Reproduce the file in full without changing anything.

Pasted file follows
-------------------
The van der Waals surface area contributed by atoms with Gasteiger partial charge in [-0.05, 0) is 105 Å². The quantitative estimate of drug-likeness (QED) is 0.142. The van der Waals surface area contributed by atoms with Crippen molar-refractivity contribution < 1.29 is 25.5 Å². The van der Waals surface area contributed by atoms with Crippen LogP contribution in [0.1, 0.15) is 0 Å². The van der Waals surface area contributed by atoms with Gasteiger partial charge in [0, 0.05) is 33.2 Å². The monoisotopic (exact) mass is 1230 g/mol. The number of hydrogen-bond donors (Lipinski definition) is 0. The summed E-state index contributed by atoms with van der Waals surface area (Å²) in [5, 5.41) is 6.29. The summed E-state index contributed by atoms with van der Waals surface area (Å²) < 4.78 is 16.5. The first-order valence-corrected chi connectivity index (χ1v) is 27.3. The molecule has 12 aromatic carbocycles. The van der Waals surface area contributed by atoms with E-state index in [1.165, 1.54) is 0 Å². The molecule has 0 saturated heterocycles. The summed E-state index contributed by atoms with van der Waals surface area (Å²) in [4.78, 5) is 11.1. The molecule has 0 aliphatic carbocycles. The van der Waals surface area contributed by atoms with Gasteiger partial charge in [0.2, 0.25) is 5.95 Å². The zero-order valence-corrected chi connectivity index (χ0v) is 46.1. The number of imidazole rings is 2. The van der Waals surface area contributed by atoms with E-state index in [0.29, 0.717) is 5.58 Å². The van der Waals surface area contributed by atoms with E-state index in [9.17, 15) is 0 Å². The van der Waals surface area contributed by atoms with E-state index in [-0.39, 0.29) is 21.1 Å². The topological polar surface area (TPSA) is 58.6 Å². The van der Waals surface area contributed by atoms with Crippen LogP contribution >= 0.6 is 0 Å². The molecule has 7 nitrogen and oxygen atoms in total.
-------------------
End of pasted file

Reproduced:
The van der Waals surface area contributed by atoms with Gasteiger partial charge in [-0.05, 0) is 105 Å². The quantitative estimate of drug-likeness (QED) is 0.142. The van der Waals surface area contributed by atoms with Crippen molar-refractivity contribution < 1.29 is 25.5 Å². The van der Waals surface area contributed by atoms with Crippen LogP contribution in [0.1, 0.15) is 0 Å². The van der Waals surface area contributed by atoms with Gasteiger partial charge in [0, 0.05) is 33.2 Å². The monoisotopic (exact) mass is 1230 g/mol. The number of hydrogen-bond donors (Lipinski definition) is 0. The summed E-state index contributed by atoms with van der Waals surface area (Å²) in [5, 5.41) is 6.29. The summed E-state index contributed by atoms with van der Waals surface area (Å²) < 4.78 is 16.5. The first-order valence-corrected chi connectivity index (χ1v) is 27.3. The molecule has 12 aromatic carbocycles. The van der Waals surface area contributed by atoms with E-state index in [1.165, 1.54) is 0 Å². The molecule has 0 saturated heterocycles. The summed E-state index contributed by atoms with van der Waals surface area (Å²) in [4.78, 5) is 11.1. The molecule has 0 aliphatic carbocycles. The van der Waals surface area contributed by atoms with Gasteiger partial charge in [0.2, 0.25) is 5.95 Å². The zero-order valence-corrected chi connectivity index (χ0v) is 46.1. The number of imidazole rings is 2. The van der Waals surface area contributed by atoms with E-state index in [0.29, 0.717) is 5.58 Å². The van der Waals surface area contributed by atoms with E-state index in [9.17, 15) is 0 Å². The van der Waals surface area contributed by atoms with E-state index in [-0.39, 0.29) is 21.1 Å². The topological polar surface area (TPSA) is 58.6 Å². The van der Waals surface area contributed by atoms with Crippen LogP contribution >= 0.6 is 0 Å². The molecule has 7 nitrogen and oxygen atoms in total.